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Spitzer names panel to make local governments more efficient

Gov. Eliot L. Spitzer's vow to reduce the size of local governments across New York State began Monday with the creation of a commission to study and offer recommendations on how to make localities more efficient.

Stan Lundine, a former lieutenant governor, mayor and congressman from Jamestown, who was appointed chairman of the new panel, said, "New York is uncompetitive with other states largely because of our property taxes, and the only way I know that we might be able to reduce our property tax burden without drastic cuts in services is to improve the efficiency of local governments."

The commission, which will report its recommendations by April 15 next year, will look at suggestions ranging from consolidation of local governments to sharing of services, such as police and fire protection.

With property taxes cited as a major cause of the exodus of residents from upstate, the concept of regionalism and government consolidation has been talked about for years as a possible solution to the rising expense of local government.

Spitzer said the composition of his panel -- current and former state and local government officials, as well as members from academia -- illustrates that all sides in the debate realize something has to be done about the duplication of services and multiple layers of local governments.

"This isn't a partisan issue. This isn't a matter of anything other than wise policy for the public," he said.

Lundine, who served as lieutenant governor under former Gov. Mario M. Cuomo, said the commission would likely consider county governments assuming a larger role of providing services now spread across multiple town and city layers.

State Comptroller Thomas DiNapoli issued a report in March showing that besides 4,200 local governments in the state -- cities, towns, villages and school districts -- there are 6,900 special government districts located within towns. Such entities cover the delivery of services -- such as electricity, water and fire protection -- in a specific area, such as a new subdivision.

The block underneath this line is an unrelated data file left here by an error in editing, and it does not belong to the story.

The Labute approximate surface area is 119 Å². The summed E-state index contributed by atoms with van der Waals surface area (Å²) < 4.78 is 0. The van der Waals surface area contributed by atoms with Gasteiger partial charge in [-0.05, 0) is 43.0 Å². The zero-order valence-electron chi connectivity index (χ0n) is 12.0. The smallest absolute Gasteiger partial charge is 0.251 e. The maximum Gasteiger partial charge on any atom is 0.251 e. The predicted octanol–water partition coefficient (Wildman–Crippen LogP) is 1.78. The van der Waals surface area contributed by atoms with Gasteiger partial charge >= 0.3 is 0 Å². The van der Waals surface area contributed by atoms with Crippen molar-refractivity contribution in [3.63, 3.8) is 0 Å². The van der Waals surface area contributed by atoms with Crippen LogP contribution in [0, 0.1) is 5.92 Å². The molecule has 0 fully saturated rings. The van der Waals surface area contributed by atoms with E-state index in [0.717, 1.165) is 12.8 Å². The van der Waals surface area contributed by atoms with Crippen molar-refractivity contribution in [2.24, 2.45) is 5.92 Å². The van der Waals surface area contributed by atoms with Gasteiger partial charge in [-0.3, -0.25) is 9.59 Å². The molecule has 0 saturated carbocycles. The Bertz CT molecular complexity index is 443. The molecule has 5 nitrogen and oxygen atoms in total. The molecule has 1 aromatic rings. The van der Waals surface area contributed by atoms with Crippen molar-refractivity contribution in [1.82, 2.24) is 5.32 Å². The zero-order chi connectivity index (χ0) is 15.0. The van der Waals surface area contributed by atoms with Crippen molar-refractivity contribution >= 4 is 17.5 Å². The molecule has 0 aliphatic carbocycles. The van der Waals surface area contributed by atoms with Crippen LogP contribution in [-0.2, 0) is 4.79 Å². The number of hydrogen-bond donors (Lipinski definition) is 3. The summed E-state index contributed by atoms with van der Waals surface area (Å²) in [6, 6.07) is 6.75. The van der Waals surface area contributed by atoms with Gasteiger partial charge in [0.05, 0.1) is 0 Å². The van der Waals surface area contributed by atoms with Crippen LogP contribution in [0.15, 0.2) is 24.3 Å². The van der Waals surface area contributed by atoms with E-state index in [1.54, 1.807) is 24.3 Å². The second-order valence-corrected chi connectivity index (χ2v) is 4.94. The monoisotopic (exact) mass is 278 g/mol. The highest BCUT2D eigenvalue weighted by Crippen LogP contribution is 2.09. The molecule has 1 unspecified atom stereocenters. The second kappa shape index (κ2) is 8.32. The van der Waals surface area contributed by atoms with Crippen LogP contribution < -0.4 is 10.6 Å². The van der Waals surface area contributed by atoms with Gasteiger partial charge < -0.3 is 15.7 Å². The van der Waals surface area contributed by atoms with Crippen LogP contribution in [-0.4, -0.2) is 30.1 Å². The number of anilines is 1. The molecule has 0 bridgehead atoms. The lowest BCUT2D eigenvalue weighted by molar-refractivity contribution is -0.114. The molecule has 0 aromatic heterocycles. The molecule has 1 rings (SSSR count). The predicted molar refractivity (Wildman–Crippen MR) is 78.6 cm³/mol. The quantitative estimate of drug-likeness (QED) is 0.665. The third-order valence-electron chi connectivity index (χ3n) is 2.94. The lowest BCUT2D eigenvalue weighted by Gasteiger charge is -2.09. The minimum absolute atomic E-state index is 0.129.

Erie County leads the state with 939 special districts, and they accounted for 32 percent of the $440 million in tax revenues brought in by towns in 2004, according to the DiNapoli report.

Special districts are costly, adding hundreds of dollars a year to local property tax bills. Special tax districts in Niagara County, which has 92 such units, were responsible for 77 percent of property and assessment revenues taken in by its towns in 2004, the comptroller said.

The Spitzer effort to reduce the size of local governments faces a host of challenges. Besides labor unions that represent employees, party leaders across the state have relied on many of these largely hidden local government units for filling patronage jobs.

The panel, whose members include Assemblyman Sam Hoyt, D-Buffalo, will not have the power to make its recommendations binding.

Spitzer said he hopes to work cooperatively with local officials to implement the panel's recommendations, but he held out the possibility of using state laws and constitutional amendments if needed.

Spitzer also sent a letter Monday to local officials across the state asking them to identify at least one major merger or consolidation idea that is either under way or can be under way in the next year. He said the new commission then would choose some of the most innovative ideas submitted and provide the legal and logistical help to to make them happen.

Erie County Executive Joel A. Giambra, a longtime regionalism advocate, said he was encouraged that Spitzer wants to eliminate redundant layers of local governments. Giambra was co-chairman of a local government panel for former Gov. George E. Pataki, but Albany has been slow to embrace regionalism.

"What's going to make the difference here is you're going to need the bully pulpit of the governor and the political will of the governor and his administration to make this stuff happen," Giambra said. "It has to happen from the top down. It won't happen from the bottom up because there are too many jobs and [too much] patronage at the local level to make this happen," Giambra said.

The county leader said Spitzer should embrace his plan to close down the 27 emergency call centers scattered around various towns in the county. He said the 911 call centers cost local taxpayers $6 million a year.

Only Westchester has more 911 call centers, he said.

Giambra said it would not cost the state any money to shut down the call centers here, work he said could be picked up by the county at a fraction of the cost now being paid by localities.


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